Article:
(Poem #493) A Pict Song
Rome never looks where she treads. Always her heavy hooves fall On our stomachs, our hearts or our heads; And Rome never heeds when we bawl. Her sentries pass on -- that is all, And we gather behind them in hordes, And plot to reconquer the Wall, With only our tongues for our swords. We are the Little Folk -- we! Too little to love or to hate. Leave us alone and you'll see How we can drag down the State! We are the worm in the wood! We are the rot at the root! We are the taint in the blood! We are the thorn in the foot! Mistletoe killing an oak -- Rats gnawing cables in two -- Moths making holes in a cloak -- How they must love what they do! Yes -- and we Little Folk too, We are busy as they -- Working our works out of view -- Watch, and you'll see it some day! No indeed! We are not strong, But we know Peoples that are. Yes, and we'll guide them along To smash and destroy you in War! We shall be slaves just the same? Yes, we have always been slaves, But you -- you will die of the shame, And then we shall dance on your graves! We are the Little Folk, we, etc.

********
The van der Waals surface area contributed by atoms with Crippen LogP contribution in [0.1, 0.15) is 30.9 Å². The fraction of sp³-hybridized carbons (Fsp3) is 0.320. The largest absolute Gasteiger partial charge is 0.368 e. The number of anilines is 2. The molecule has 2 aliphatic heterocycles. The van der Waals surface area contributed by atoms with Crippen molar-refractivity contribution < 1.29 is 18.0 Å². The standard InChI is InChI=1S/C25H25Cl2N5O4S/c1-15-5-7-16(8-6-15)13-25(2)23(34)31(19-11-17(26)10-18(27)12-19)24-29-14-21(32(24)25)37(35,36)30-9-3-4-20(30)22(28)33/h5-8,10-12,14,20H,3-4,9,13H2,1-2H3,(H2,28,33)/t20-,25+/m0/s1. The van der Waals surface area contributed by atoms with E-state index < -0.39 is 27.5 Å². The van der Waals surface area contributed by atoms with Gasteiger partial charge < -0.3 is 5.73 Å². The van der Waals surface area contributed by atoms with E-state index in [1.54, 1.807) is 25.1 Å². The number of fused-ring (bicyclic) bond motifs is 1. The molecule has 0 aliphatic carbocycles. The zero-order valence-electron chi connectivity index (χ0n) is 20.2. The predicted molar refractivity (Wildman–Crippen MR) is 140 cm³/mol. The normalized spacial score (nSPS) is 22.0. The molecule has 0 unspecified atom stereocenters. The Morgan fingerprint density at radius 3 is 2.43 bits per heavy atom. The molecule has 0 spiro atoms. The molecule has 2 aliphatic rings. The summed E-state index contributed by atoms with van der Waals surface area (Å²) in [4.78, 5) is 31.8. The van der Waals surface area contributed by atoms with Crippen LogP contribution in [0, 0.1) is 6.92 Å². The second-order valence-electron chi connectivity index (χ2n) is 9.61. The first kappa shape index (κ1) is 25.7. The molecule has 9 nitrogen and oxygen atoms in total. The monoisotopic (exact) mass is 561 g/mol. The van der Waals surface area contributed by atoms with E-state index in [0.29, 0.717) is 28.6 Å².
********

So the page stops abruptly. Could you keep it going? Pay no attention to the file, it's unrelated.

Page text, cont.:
(from "The Winged Hats", Puck of Pook's Hill) Yet another perspective on the Roman Empire - this time from the outside. For all its glory and romance, ancient Rome could in a very real sense be seen as an imperialistic aggressor, riding roughshod over a multitude of other nations and cultures: "Rome was not the first state of organized gangsterdom, nor was it the last; but it was the only one that managed to bamboozle posterity into an almost universal admiration." -- Petr Beckmann Of course, the truth (as always) lies somewhere in between; nonetheless it is undeniable that most of the popular writing on the period is from the Roman point of view. They were, after all, the victors. Kipling has surely written his share of pro-Roman fiction and poetry; however, one of his particular talents is the ability to write from a wide number of viewpoints, some of them diametrically opposed, and handle each with the same sympathy and facility. (This is most evident in his large body of work set in the time of the British Empire). I believe this was in large part due to his ability to look at people, cultures and nations in their own right, and appreciate them for their own, internally consistent, virtues, transcending in the process the (inevitably unfair) tendency to measure them against the rigid yardstick of one particular worldview. A recurrent theme in his works is the look at one culture as seen through the prejudices of another, a turn of mind doubtless engendered by his own multicultural background - indeed, I find it amazing how often he is accused of Jingoism and of subscription to an unthinking 'British superiority' mindset. Today's poem is from my favourite Kipling book, "Puck of Pook's Hill", a brilliant (and ingeniously interconnected) series of tales tracing the history of Britain from the Roman invasion up to the Magna Carta. As Thomas has mentioned earlier, one of the nicest features of Kipling's books is his practice of starting and ending each chapter with a poem - ranging from the direct to the tangential, these poems add greatly to the depth and colour of the stories, as well as being wonderful standalone poetry. The whole depiction (npi) of the Picts, both in the poem and the accompanying story, is interesting, in that most books portray them as savages, barely worth a mention except as the stereotypical barbaric enemy. It is even more interesting in that the story is from the Roman point of view, dealing with the Viking invasion to which the last verse of the poem refers, and that neither Rome nor the Picts are portrayed as the 'bad guys'. The poem does a beautiful job of lending a voice to an oppressed people, fierce but powerless; proud, but with a very different notion of pride - the lines "We shall be slaves just the same? / Yes, we have always been slaves" are particularly poignant, and sum up the plight of the Picts perfectly.  the sequel, Rewards and Fairies, while a good book in its own right, sadly failed to recapture the magic of the original. Construction: Not much to say about the construction - note the unobtrusive use of alliteration, though, and the preponderance of long vowels. The latter seem to give the poem a plaintive tinge, but I may be influenced by Leslie Fish's setting of the poem to music, which accentuates them to good effect. Links: Kipling is one of my favourite poets, and has rather unsurprisingly featured heavily in the past. Check out the archive: [broken link] http://www.cs.rice.edu/~ssiyer/minstrels/index_poet.html See, in particular, poem #143, my favourite poem from "Puck of Pook's Hill" and further evidence of Kipling's range and diversity of subjects. And in case I haven't made it clear enough, you are *strongly* urged to get hold of and read "Puck of Pook's Hill" Kipling biography: poem #17 Leslie Fish's album "Cold Iron", which sets a number of Kipling's poems to music, is sadly out of print. In the unlikely event that you stumble across a copy, grab it. (Her third Kipling album, 'Our Fathers of Old' looks set to be rereleased - see [broken link] http://www.random-factors.com/fish.htm) The dominant feature in the history of Roman-Pict interaction was, of course, Hadrian's wall. The following site is a nice overview of the subject: [broken link] http://ourworld.compuserve.com/homepages/north_east_england_history_page/Hadrians.htm The Beckmann quote I picked up from a thread on alt.quotations; someone rebutted it with the Commando scene from the hilarious Monty Python sketch 'The Life of Brian'. Here it is, for the sake of completeness: [broken link] http://bau2.uibk.ac.at/sg/python/Scripts/LifeOfBrian/brian-09.html And of course, the Romans-as-bad-guys idea reached its apotheosis in the Asterix comics :) Check out http://www.stud.ifi.uio.no/~janl/ts/asterix.html if you're unfamiliar with the strip; longtime fans might enjoy the Annotated Asterix at [broken link] http://www.cwi.nl/ftp/dik/strips/Asterix.Anno Afterthoughts: This has been an unusually fun theme to do, and one close to my heart (as the length of the commentaries probably indicates <g>). There was, as can be imagined, no shortage of candidate poems; I chose three that I felt presented radically different aspects of the legend that was Ancient Rome. It is rather revealing that all three have a military cast to them - true, Rome was also renowned for its engineering works, but if anyone has written an Ode to an Aqueduct I've yet to come across it. (I have seen a few 'Roman Road' poems but they didn't really fit the spirit of the theme.) On Themes: We usually announce themes explicitly at the start of the week, so if you have poem suggestions, do send them in. In particular, it'd be really nice to extend a theme with a fourth, guest poem, so if a particular theme catches your imagination or calls a favourite poem to mind, do write up a few comments and send it in. -martin p.s. A gratuitous Latin phrase is the sine qua non of a true Ancient Rome theme.